5 Devoicing and the correlation of d Variable with Social Class

5.1 General procedure

Baran and Seymour (1976) made a research on AAE communication disorders where children had to identify minimal pairs in which one final consonant was voiced and in the other word voiceless. When Whites listened to blacks, the Whites had difficulties in distinguishing the words in the pairs and made the most errors. Furthermore blacks listening to whites “mistook words ending in a voiceless consonant for its counterpart ending in a voiced consonant”[36].

[...]


[1] (cf. Amberg and Vause 2009: 155)

[2] (cf. Amberg and Vause 2009: 157)

[3] (cf. Amberg and Vause 2009: 155)

[4] ibid.

[5] (cf. Amberg and Vause 2009: 156)

[6] (cf. Amberg and Vause 2009: 155)

[7] ibid.

[8] Ibid.

[9] (Amberg and Vause 2009: 155)

[10] op. Cit, note 157)

[11] (cf. Wolfram 1969: 50)

[12] (cf. Green 2002: 107)

[13] (cf. Amberg and Vause 2009: 158)

[14] op. Cit., note 157

[15] (cf. Mufwene, Rickford, Bailey, Baugh 1998: 86)

[16] ibid.

[17] (cf. Green 2002: 111).

[18] Op. Cit., note 112

[19] (cf. Green 2002:115)

[20] ibid.

[21] Op.cit, note 116

[22] (cf. Mufwene, Rickford, Bailey, Baugh 1998: 86)

[23] 2001. The Language Sample Project, Realization of Interdental Fricatives, http://www.ic.arizona.edu/~lsp/Features/Realization.html (visited 11.08.11)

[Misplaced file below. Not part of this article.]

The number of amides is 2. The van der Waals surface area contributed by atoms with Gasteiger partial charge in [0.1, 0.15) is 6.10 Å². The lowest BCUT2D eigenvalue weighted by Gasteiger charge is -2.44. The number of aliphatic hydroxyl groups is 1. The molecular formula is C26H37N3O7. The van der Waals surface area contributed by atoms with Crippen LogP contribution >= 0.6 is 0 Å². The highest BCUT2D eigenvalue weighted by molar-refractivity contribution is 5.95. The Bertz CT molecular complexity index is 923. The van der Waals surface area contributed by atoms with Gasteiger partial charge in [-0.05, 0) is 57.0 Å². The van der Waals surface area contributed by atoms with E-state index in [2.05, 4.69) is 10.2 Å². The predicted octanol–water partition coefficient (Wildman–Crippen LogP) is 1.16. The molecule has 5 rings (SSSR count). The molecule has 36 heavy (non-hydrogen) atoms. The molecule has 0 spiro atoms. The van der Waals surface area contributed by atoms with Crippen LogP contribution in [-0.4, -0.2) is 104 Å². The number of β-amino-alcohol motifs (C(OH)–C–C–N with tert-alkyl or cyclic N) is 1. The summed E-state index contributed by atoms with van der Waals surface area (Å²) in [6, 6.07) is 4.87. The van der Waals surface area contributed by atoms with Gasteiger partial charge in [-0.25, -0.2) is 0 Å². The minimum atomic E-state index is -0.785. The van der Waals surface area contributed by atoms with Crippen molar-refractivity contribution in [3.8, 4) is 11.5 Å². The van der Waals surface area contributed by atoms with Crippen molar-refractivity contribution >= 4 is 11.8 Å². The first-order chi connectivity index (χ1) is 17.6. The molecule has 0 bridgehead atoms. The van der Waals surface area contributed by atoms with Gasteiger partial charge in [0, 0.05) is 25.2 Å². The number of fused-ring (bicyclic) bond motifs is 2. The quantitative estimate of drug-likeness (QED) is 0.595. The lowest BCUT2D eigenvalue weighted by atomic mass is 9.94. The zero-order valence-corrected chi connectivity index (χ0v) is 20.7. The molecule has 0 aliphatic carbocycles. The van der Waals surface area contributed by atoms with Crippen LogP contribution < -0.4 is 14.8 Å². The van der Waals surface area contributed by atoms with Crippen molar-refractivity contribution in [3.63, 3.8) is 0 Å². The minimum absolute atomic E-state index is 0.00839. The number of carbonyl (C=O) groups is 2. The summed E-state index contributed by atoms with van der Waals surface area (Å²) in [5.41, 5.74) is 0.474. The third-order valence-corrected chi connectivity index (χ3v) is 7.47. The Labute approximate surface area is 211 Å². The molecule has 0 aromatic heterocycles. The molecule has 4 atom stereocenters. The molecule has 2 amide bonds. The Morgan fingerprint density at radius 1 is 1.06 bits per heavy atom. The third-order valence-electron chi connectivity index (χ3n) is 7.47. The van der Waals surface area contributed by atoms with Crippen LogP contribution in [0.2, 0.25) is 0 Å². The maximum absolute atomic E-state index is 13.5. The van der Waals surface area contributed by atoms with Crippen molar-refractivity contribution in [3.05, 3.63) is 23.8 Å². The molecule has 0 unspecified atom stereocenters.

[24] (cf. Mufwene, Rickford, Bailey, Baugh 1998: 87)

[25] (Mufwene, Rickford, Bailey, Baugh 1998: 87)

[26] Op. Cit, note 87

[27] (cf. Mufwene, Rickford, Bailey, Baugh 1998: 87)

[28] (Mufwene, Rickford, Bailey, Baugh 1998: 87)

[29] 2001. The Language Sample Project, Realization of Interdental Fricatives, http://www.ic.arizona.edu/~lsp/Features/Realization.html (visited 11.08.11)

[30] ibid.

[31] ibid.

[32] ibid.

[33] ibid.

[34] ibid.

[35] Wolfram 1969: 92

[36] (Green 2002: 116)

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Title
Phonological Features of the Consonant System of African American Vernacular English
Author
Year
2011
Pages
15
Catalog Number
V300341
ISBN (eBook)
9783656979739
ISBN (Book)
9783656979746
File size
519 KB
Language
English
Tags
phonological, features, consonant, system, african, american, vernacular, english
Quote paper
Hanna Krause (Author), 2011, Phonological Features of the Consonant System of African American Vernacular English, Munich, GRIN Verlag, https://www.grin.com/document/300341